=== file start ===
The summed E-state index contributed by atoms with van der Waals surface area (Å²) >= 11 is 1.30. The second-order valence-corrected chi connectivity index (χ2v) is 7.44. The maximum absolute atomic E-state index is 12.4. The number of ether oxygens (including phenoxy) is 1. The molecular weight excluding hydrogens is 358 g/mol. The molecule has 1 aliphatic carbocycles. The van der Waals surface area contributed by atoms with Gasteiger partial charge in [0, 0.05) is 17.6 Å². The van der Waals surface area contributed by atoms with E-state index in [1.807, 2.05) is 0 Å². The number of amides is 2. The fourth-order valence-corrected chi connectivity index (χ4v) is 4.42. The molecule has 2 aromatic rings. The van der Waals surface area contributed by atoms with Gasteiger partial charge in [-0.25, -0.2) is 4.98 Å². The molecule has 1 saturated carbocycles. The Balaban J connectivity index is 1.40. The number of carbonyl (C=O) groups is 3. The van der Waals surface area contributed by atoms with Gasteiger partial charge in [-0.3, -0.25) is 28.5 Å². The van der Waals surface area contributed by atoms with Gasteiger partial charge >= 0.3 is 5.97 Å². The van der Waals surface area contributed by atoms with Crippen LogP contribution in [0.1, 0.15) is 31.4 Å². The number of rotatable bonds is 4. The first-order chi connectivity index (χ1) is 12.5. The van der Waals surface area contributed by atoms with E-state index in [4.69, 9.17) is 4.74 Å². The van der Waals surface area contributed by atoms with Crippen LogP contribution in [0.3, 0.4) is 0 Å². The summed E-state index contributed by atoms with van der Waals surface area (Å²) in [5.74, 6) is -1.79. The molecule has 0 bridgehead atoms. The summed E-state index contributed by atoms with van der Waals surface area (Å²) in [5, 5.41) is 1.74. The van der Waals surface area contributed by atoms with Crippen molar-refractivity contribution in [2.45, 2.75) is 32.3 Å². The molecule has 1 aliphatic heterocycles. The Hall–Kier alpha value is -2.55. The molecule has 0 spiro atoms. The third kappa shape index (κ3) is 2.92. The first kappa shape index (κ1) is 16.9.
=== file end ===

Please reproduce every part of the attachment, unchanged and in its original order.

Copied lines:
The summed E-state index contributed by atoms with van der Waals surface area (Å²) >= 11 is 1.30. The second-order valence-corrected chi connectivity index (χ2v) is 7.44. The maximum absolute atomic E-state index is 12.4. The number of ether oxygens (including phenoxy) is 1. The molecular weight excluding hydrogens is 358 g/mol. The molecule has 1 aliphatic carbocycles. The van der Waals surface area contributed by atoms with Gasteiger partial charge in [0, 0.05) is 17.6 Å². The van der Waals surface area contributed by atoms with E-state index in [1.807, 2.05) is 0 Å². The number of amides is 2. The fourth-order valence-corrected chi connectivity index (χ4v) is 4.42. The molecule has 2 aromatic rings. The van der Waals surface area contributed by atoms with Gasteiger partial charge in [-0.25, -0.2) is 4.98 Å². The molecule has 1 saturated carbocycles. The Balaban J connectivity index is 1.40. The number of carbonyl (C=O) groups is 3. The van der Waals surface area contributed by atoms with Gasteiger partial charge in [-0.3, -0.25) is 28.5 Å². The van der Waals surface area contributed by atoms with Gasteiger partial charge >= 0.3 is 5.97 Å². The van der Waals surface area contributed by atoms with Crippen LogP contribution in [0.1, 0.15) is 31.4 Å². The number of rotatable bonds is 4. The first-order chi connectivity index (χ1) is 12.5. The van der Waals surface area contributed by atoms with E-state index in [4.69, 9.17) is 4.74 Å². The van der Waals surface area contributed by atoms with Crippen LogP contribution in [0.3, 0.4) is 0 Å². The summed E-state index contributed by atoms with van der Waals surface area (Å²) in [5.74, 6) is -1.79. The molecule has 0 bridgehead atoms. The summed E-state index contributed by atoms with van der Waals surface area (Å²) in [5, 5.41) is 1.74. The van der Waals surface area contributed by atoms with Crippen molar-refractivity contribution in [2.45, 2.75) is 32.3 Å². The molecule has 1 aliphatic heterocycles. The Hall–Kier alpha value is -2.55. The molecule has 0 spiro atoms. The third kappa shape index (κ3) is 2.92. The first kappa shape index (κ1) is 16.9.